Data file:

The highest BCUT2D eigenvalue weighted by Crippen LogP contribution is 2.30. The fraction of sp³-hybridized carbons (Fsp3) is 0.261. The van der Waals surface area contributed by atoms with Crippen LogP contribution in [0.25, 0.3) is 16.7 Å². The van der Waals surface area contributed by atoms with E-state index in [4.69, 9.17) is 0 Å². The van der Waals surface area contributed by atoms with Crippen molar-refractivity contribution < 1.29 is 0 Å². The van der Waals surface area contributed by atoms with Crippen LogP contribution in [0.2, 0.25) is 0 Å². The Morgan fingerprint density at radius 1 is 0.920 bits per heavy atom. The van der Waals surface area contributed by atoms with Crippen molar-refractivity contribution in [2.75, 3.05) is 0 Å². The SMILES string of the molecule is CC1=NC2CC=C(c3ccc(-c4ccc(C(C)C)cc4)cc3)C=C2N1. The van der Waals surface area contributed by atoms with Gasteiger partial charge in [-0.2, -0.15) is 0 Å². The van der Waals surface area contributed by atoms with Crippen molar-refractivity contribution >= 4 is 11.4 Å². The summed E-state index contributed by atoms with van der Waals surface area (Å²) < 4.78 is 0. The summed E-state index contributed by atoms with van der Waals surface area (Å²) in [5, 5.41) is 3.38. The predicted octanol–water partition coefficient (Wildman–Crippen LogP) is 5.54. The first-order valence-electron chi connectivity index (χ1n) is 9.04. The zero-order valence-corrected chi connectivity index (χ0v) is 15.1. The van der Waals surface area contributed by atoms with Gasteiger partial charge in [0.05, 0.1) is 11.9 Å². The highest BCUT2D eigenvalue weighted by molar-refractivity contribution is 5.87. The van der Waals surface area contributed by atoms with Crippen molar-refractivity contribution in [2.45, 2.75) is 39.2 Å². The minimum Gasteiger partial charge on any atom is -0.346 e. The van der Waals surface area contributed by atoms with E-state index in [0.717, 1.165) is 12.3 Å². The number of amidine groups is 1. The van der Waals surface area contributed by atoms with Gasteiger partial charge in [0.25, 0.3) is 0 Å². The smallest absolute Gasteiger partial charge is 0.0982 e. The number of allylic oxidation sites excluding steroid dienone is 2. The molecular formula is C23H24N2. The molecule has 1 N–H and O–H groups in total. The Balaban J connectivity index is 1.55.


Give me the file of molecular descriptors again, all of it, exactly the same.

The highest BCUT2D eigenvalue weighted by Crippen LogP contribution is 2.30. The fraction of sp³-hybridized carbons (Fsp3) is 0.261. The van der Waals surface area contributed by atoms with Crippen LogP contribution in [0.25, 0.3) is 16.7 Å². The van der Waals surface area contributed by atoms with E-state index in [4.69, 9.17) is 0 Å². The van der Waals surface area contributed by atoms with Crippen molar-refractivity contribution < 1.29 is 0 Å². The van der Waals surface area contributed by atoms with Crippen LogP contribution in [0.2, 0.25) is 0 Å². The Morgan fingerprint density at radius 1 is 0.920 bits per heavy atom. The van der Waals surface area contributed by atoms with Crippen molar-refractivity contribution in [2.75, 3.05) is 0 Å². The SMILES string of the molecule is CC1=NC2CC=C(c3ccc(-c4ccc(C(C)C)cc4)cc3)C=C2N1. The van der Waals surface area contributed by atoms with Gasteiger partial charge in [-0.2, -0.15) is 0 Å². The van der Waals surface area contributed by atoms with Crippen molar-refractivity contribution >= 4 is 11.4 Å². The summed E-state index contributed by atoms with van der Waals surface area (Å²) < 4.78 is 0. The summed E-state index contributed by atoms with van der Waals surface area (Å²) in [5, 5.41) is 3.38. The predicted octanol–water partition coefficient (Wildman–Crippen LogP) is 5.54. The first-order valence-electron chi connectivity index (χ1n) is 9.04. The zero-order valence-corrected chi connectivity index (χ0v) is 15.1. The van der Waals surface area contributed by atoms with Gasteiger partial charge in [0.05, 0.1) is 11.9 Å². The highest BCUT2D eigenvalue weighted by molar-refractivity contribution is 5.87. The van der Waals surface area contributed by atoms with Crippen molar-refractivity contribution in [2.45, 2.75) is 39.2 Å². The minimum Gasteiger partial charge on any atom is -0.346 e. The van der Waals surface area contributed by atoms with E-state index in [0.717, 1.165) is 12.3 Å². The number of amidine groups is 1. The van der Waals surface area contributed by atoms with Gasteiger partial charge in [0.25, 0.3) is 0 Å². The smallest absolute Gasteiger partial charge is 0.0982 e. The number of allylic oxidation sites excluding steroid dienone is 2. The molecular formula is C23H24N2. The molecule has 1 N–H and O–H groups in total. The Balaban J connectivity index is 1.55.